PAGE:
Airport authorities said flights had returned to normal at 11 a.m. local time (0900 UTC), but stressed that there may still be disruptions and delays.

According to the INGV, the lava was spurting from one of the craters on the volcano’s desert-like southeastern face, and then traveling around 1.5 kilometers (1 mile) down a barren escarpment called the Valle del Bove (Ox Valley).

The most recent Etna activity follows an eruption in December as well as “lively spattering” recorded by the institute in June.

At 3,300 meters (10,826 feet), Etna is the largest active volcano in Europe.

‘Crystal Clocks’ Used To Time Magma Storage Before Volcanic Eruptions

The molten rock that feeds volcanoes can be stored in the Earth’s crust for as long as a thousand years, a result which may help with volcanic hazard management and better forecasting of when eruptions might occur.

Researchers from the University of Cambridge used volcanic minerals known as ‘crystal clocks’ to calculate how long magma can be stored in the deepest parts of volcanic systems. This is the first estimate of magma storage times near the boundary of the Earth’s crust and the mantle, called the Moho. The results are reported in the journal Science.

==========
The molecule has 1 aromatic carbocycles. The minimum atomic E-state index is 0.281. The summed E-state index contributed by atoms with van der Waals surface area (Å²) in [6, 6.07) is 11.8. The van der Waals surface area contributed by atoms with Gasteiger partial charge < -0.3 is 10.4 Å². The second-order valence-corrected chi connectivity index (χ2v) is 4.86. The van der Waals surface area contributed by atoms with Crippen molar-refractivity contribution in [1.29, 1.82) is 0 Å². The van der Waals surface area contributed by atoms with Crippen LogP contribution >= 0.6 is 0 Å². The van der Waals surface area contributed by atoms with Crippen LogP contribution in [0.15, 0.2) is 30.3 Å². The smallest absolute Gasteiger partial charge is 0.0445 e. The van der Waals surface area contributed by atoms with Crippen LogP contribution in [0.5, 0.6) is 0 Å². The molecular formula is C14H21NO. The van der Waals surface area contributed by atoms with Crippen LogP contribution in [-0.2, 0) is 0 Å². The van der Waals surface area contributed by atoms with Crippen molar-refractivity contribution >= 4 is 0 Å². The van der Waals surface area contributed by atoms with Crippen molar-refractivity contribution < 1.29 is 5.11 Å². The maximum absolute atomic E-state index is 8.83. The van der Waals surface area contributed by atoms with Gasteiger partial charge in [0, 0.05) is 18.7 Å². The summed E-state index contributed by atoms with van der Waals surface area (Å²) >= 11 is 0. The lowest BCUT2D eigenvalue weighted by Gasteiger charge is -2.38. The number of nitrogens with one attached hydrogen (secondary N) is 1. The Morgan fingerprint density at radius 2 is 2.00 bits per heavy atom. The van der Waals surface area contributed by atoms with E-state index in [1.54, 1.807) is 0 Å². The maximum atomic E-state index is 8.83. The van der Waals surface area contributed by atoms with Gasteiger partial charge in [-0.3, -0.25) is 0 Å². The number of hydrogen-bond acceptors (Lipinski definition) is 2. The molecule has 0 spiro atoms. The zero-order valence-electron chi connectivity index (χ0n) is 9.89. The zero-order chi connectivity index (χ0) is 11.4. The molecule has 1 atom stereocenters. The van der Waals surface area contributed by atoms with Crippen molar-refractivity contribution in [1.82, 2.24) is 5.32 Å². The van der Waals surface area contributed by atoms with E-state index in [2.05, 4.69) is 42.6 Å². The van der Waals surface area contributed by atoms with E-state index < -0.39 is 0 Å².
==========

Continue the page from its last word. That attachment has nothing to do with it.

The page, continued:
“This is like geological detective work,” said Dr Euan Mutch from Cambridge’s Department of Earth Sciences, and the paper’s first author. “By studying what we see in the rocks to reconstruct what the eruption was like, we can also know what kind of conditions the magma is stored in, but it’s difficult to understand what’s happening in the deeper parts of volcanic systems.”

“Determining how long magma can be stored in the Earth’s crust can help improve models of the processes that trigger volcanic eruptions,” said co-author Dr John Maclennan, also from the Department of Earth Sciences. “The speed of magma rise and storage is tightly linked to the transfer of heat and chemicals in the crust of volcanic regions, which is important for geothermal power and the release of volcanic gases to the atmosphere.”